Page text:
Hospitals struggle with increasing number of "non-emergency" ER visits due to Medicaid expansion

07/30/2014 08:41 PM

CYNTHIANA — The emergency rooms of Kentucky’s hospitals are facing a crisis of too many patients, but not because of an increase in illnesses, like the rest of the nation Kentucky saw an increase in non-emergency visits because more individuals have health insurance coverage.

In Kentucky, more than 330,000 people became Medicaid eligible when the state expanded the program on January 1. The expansion covers residents earning up to 138% of the federal poverty rate which is $15,856.

The problem is many of the patients now going to the emergency rooms are not actually facing a medical emergency. This is causing a strain at the state’s hospitals as ER doctors are treating an increasing number of patients for non-emergency care.

Sheila Currans, CEO of Harrison Memorial Hospital in Cynthiana, says that her hospital has had to move staff from other parts of the hospital into the ER to handle the increase in the number of patients.

“Unfortunately, the ACA didn’t create a support structure around the implementation of the ACA, and so what we have now is a system of more people seeking care, but residency programs which aren’t prepared to put more doctors out,” said Currans.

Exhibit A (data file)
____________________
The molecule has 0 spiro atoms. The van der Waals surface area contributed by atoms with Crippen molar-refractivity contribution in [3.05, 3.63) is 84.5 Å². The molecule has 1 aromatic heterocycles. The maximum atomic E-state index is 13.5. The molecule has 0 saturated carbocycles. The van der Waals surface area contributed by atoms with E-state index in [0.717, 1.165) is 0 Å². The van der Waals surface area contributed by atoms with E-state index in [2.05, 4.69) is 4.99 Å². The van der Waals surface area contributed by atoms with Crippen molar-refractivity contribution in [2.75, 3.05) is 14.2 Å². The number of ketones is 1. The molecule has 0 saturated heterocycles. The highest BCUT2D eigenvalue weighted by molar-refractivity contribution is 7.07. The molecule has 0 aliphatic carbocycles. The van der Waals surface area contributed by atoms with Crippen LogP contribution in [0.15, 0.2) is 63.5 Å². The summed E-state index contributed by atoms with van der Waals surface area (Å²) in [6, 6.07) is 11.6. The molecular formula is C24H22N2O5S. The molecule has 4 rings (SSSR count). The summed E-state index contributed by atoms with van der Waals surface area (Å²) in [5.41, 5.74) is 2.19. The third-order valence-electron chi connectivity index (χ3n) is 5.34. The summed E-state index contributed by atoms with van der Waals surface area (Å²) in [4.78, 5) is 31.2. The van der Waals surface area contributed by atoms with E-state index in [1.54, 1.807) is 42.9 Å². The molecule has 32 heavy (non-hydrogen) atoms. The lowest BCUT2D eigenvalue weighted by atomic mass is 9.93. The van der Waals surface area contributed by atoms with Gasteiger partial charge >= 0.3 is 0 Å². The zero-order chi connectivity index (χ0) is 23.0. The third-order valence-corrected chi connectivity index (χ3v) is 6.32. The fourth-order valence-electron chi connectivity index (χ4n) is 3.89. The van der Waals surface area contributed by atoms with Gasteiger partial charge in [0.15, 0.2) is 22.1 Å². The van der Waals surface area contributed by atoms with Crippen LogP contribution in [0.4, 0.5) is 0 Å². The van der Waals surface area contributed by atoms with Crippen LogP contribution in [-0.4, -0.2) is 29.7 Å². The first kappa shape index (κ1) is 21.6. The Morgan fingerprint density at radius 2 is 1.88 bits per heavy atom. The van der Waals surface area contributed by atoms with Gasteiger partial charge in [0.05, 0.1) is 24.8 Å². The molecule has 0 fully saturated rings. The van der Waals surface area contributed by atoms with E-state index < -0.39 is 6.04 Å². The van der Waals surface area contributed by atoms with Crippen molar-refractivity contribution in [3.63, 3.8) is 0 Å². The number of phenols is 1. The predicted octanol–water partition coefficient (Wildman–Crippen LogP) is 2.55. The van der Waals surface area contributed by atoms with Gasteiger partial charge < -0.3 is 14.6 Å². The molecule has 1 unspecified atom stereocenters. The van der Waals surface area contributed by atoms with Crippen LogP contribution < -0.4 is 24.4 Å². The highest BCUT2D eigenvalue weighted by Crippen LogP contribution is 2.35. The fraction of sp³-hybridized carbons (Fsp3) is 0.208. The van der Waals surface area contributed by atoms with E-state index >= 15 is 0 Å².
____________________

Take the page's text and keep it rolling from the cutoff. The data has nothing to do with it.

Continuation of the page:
The 12 percent increase in emergency room visits is pretty consistent with the state average.

About Don Weber

Don Weber joined cn|2 when it launched back in May 2010 and soon became a reporter for Pure Politics. He is a graduate of Northern Kentucky University and has spent many years covering everything from politics to sports. Don says he loves meeting new people everyday as part of his job and also enjoys the fact that no two days are the same when he comes to work. Don Weber can be reached at donald.weber@charter.com.

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